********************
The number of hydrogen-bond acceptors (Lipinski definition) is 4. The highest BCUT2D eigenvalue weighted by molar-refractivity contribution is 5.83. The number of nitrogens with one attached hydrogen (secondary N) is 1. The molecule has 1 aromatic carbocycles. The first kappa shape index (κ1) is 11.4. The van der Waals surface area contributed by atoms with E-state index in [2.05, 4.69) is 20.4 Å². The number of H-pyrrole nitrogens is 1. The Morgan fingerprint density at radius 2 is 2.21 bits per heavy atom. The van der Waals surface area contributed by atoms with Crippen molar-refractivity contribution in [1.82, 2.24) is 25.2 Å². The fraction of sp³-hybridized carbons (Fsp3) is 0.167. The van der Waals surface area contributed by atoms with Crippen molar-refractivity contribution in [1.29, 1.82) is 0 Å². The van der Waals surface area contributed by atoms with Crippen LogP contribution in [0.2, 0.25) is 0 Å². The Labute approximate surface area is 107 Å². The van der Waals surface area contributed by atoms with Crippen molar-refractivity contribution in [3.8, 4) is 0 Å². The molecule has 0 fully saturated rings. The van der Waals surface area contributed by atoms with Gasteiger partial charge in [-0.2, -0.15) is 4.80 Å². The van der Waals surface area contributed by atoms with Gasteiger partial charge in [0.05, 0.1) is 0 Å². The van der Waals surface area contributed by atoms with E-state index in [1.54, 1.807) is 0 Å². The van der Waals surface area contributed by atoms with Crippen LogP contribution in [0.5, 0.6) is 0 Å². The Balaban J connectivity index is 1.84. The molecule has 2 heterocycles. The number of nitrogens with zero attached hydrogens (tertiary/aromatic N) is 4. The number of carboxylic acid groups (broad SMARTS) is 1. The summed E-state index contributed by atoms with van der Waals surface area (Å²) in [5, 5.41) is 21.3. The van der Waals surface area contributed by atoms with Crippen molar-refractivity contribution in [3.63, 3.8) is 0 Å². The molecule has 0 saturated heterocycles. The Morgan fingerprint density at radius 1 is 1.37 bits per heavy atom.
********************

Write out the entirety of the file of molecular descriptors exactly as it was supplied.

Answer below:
The number of hydrogen-bond acceptors (Lipinski definition) is 4. The highest BCUT2D eigenvalue weighted by molar-refractivity contribution is 5.83. The number of nitrogens with one attached hydrogen (secondary N) is 1. The molecule has 1 aromatic carbocycles. The first kappa shape index (κ1) is 11.4. The van der Waals surface area contributed by atoms with E-state index in [2.05, 4.69) is 20.4 Å². The number of H-pyrrole nitrogens is 1. The Morgan fingerprint density at radius 2 is 2.21 bits per heavy atom. The van der Waals surface area contributed by atoms with Crippen molar-refractivity contribution in [1.82, 2.24) is 25.2 Å². The fraction of sp³-hybridized carbons (Fsp3) is 0.167. The van der Waals surface area contributed by atoms with Crippen molar-refractivity contribution in [1.29, 1.82) is 0 Å². The van der Waals surface area contributed by atoms with Crippen LogP contribution in [0.2, 0.25) is 0 Å². The Labute approximate surface area is 107 Å². The van der Waals surface area contributed by atoms with Crippen molar-refractivity contribution in [3.8, 4) is 0 Å². The molecule has 0 fully saturated rings. The van der Waals surface area contributed by atoms with Gasteiger partial charge in [-0.2, -0.15) is 4.80 Å². The van der Waals surface area contributed by atoms with Gasteiger partial charge in [0.05, 0.1) is 0 Å². The van der Waals surface area contributed by atoms with E-state index in [1.54, 1.807) is 0 Å². The van der Waals surface area contributed by atoms with Crippen LogP contribution in [0.5, 0.6) is 0 Å². The Balaban J connectivity index is 1.84. The molecule has 2 heterocycles. The number of nitrogens with zero attached hydrogens (tertiary/aromatic N) is 4. The number of carboxylic acid groups (broad SMARTS) is 1. The summed E-state index contributed by atoms with van der Waals surface area (Å²) in [5, 5.41) is 21.3. The van der Waals surface area contributed by atoms with Crippen molar-refractivity contribution in [3.63, 3.8) is 0 Å². The molecule has 0 saturated heterocycles. The Morgan fingerprint density at radius 1 is 1.37 bits per heavy atom.